Last Tuesday was a day to savor. A visibly emotional Prime Minister went on National Television and said he felt emotional that a small, LDC nation had been put on the world center stage. But with recognition comes responsibility and the
Prime Minister was as quick to point out the challenges now facing Bhutan in light of the resounding and unanimous support given to GNH by the global community. The Prime Minister said Bhutan will continue to provide leadership in the development of the concept, implementation, and promotion and translate happiness in terms of public policy among the members of the UN family. The date, July 20, 2011, should be etched in every Bhutanese citizen’s memory, for this was the day of a journey that began more than three decades ago when a young monarch ascended the Dragon Throne under tragic circumstances, and revolutionized the way his kingdom and his subjects would live.
His Majesty the Fourth Druk Gyalpo, amongst many other jewels, gave this nation a path to development that has enriched the lives of his subjects and made the world take notice of what is a totally wholesome path to development, progress, modernization and the need to balance that with that primordial human need and want: to be happy.
In Lyonchhen Jigmi y Thinley, the Bhutanese people have a Prime Minister who has tirelessly worked global forums and various media-mediums to push forward a developmental philosophy that is perhaps the ultimate need of the times, in light of what is unfolding around the world. As we speak, there is an Arab Spring awakening in the Middle east and in North Africa. Common people are standing up for what is essentially their right to life, liberty, dignity, freedom and the pursuit of happiness.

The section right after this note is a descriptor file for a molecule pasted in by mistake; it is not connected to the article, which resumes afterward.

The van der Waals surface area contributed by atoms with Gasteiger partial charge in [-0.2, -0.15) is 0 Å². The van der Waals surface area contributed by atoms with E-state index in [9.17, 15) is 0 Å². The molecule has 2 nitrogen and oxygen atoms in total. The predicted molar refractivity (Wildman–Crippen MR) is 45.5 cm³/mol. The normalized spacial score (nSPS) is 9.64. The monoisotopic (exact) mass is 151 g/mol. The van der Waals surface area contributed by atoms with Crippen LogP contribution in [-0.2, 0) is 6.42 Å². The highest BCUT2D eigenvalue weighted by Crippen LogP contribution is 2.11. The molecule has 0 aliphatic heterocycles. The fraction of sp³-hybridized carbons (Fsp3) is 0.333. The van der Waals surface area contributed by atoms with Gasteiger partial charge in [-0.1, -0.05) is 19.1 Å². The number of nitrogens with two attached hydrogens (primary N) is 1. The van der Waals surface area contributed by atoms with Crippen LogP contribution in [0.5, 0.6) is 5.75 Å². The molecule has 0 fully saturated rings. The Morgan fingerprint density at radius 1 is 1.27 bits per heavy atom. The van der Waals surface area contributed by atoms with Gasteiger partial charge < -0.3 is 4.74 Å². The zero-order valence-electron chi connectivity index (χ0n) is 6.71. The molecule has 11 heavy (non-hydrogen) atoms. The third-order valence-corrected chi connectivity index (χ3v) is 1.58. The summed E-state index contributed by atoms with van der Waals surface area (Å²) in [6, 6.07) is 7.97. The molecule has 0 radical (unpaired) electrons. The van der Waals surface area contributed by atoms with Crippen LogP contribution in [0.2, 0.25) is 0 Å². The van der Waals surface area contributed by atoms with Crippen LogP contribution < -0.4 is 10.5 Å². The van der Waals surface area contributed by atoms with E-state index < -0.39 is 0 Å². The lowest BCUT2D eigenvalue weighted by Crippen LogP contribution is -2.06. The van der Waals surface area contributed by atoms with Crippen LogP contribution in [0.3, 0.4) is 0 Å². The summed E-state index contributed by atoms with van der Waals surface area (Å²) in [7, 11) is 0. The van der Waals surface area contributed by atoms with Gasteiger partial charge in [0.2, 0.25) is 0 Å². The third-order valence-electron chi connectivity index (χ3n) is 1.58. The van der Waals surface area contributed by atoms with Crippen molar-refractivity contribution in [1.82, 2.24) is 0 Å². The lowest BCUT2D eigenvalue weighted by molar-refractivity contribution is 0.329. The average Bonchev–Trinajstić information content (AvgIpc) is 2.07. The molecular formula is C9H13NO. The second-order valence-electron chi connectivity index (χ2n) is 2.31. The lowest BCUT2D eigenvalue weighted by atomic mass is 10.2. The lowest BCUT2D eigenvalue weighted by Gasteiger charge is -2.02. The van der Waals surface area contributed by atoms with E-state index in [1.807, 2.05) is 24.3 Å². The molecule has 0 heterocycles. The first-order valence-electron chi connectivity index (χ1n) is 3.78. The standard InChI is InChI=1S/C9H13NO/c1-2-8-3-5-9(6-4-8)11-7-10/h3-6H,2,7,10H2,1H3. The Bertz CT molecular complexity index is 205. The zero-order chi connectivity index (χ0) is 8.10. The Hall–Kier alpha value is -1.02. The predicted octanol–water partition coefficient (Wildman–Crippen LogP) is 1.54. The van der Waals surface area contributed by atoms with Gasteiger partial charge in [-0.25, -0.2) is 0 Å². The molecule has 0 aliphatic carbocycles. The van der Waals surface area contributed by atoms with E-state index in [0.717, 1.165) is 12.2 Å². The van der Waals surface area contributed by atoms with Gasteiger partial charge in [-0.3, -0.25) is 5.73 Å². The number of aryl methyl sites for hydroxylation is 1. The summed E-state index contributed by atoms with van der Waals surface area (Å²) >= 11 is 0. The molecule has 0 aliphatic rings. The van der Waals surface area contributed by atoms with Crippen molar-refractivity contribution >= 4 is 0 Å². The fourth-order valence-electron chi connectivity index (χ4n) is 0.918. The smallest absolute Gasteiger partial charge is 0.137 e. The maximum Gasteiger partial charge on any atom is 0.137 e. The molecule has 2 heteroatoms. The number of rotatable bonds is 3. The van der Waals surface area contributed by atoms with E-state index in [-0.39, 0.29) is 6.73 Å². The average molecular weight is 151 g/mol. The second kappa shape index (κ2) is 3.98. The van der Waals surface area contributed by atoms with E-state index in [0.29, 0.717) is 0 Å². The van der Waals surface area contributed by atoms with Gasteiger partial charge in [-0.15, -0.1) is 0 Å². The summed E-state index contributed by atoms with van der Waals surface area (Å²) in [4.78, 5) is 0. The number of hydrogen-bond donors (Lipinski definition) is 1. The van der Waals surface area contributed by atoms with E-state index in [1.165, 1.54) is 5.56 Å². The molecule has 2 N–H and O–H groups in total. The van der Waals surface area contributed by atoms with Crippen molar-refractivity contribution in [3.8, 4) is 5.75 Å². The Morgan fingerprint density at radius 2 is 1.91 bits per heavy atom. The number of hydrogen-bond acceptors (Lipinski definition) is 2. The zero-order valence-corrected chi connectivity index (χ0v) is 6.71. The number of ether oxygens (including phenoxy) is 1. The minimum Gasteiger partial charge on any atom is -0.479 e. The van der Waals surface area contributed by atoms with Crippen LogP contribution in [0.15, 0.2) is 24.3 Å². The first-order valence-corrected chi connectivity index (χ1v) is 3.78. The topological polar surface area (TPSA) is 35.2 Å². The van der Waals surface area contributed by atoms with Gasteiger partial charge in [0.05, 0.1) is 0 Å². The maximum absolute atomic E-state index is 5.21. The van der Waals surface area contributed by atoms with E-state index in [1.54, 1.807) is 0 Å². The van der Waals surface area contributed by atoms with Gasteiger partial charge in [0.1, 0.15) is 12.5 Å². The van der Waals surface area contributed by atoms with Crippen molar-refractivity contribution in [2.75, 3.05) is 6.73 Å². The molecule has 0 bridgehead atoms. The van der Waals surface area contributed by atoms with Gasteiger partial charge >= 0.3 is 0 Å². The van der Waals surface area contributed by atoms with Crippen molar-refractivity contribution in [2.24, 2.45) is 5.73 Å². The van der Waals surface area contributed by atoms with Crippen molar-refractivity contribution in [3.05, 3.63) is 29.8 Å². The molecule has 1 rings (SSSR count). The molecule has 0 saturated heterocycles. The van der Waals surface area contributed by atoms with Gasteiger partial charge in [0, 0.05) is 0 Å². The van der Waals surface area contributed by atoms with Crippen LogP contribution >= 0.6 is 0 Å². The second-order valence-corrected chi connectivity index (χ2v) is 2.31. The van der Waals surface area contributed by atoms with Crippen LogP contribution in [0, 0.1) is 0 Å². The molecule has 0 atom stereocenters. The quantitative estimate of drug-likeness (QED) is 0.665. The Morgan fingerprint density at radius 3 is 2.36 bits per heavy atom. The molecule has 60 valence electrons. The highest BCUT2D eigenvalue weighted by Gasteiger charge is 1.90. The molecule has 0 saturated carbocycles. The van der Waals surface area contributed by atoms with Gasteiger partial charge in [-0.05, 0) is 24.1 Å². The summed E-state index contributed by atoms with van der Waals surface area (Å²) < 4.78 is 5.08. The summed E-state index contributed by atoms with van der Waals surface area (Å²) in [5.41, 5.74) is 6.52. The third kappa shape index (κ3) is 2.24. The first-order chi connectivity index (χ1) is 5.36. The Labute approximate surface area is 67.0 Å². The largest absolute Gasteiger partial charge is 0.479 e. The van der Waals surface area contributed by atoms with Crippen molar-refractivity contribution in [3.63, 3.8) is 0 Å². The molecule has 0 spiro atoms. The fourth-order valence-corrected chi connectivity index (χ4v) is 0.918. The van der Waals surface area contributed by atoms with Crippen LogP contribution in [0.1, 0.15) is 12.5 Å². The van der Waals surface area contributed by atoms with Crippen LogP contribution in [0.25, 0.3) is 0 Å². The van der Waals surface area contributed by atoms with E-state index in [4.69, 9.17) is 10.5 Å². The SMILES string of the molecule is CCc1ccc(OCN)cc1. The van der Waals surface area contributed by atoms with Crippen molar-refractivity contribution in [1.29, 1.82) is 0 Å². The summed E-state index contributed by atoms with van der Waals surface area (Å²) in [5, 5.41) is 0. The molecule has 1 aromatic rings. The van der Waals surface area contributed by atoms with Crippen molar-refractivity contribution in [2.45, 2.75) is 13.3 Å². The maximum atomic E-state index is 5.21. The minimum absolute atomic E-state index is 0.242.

In the meantime, the Fourth South Asian association for Regional Cooperation Interior Ministers’ Conference began last Saturday to discuss, among other pertinent issues in the region, security and terrorism. The UN Resolution to adopt “Happiness” as the Millennium Development Goals and the SAARC meet couldn’t be more different, yet the issue being discussed is in direct proportion to the absence of happiness, or more practically, peace.
Bhutan’s Permanent Representative to the united Nations Lhatu Wangchuk told the BBC the next step was to help UN members better understand the concept. He admitted that there was skepticism when Bhutan started lobbying for the resolution ten months ago. But ultimately it won 66 cosponsors.
A BBC report says many at the UN were skeptical at first, but the resolution ended up winning 66 cosponsors.
Lhatu Wangchuk said Bhutan wanted to bring happiness to the UN consciousness, because GDP is an inadequate measure of the quality of life. Now member states have been invited to draw up their own measures of happiness and add them to the UN’s development agenda. When the Bhutanese Permanent Representative to the UN was asked if he thought UN diplomats were happy people, in a typical display of perhaps what the idea was all about, Lhatu Wangchuk said many were overworked, and needed to sleep more and spend more time with their families.
Meanwhile, the Gross National Happiness Commission, a brainchild of His Majesty the King, goes about brainstorming and implementing what otherwise could easily be construed as a philosophical and a metaphorical state with no actual bearing to the grassroots. The Center for Bhutan Studies has been scientifically going about the concept to transform them into quantifiable realities in terms of policies that can be implemented and worked out. In other words, the eyes of the world are firmly focused on Bhutan, and the country must perform with full awareness and mindfulness, for this could be the next catalyst for a better world.
The Prime Minister summed it up when he said, “Our endeavor will have to be to prove and convince that it is, in fact, relevant to every human and for every country.”
*For The Spirited Traveler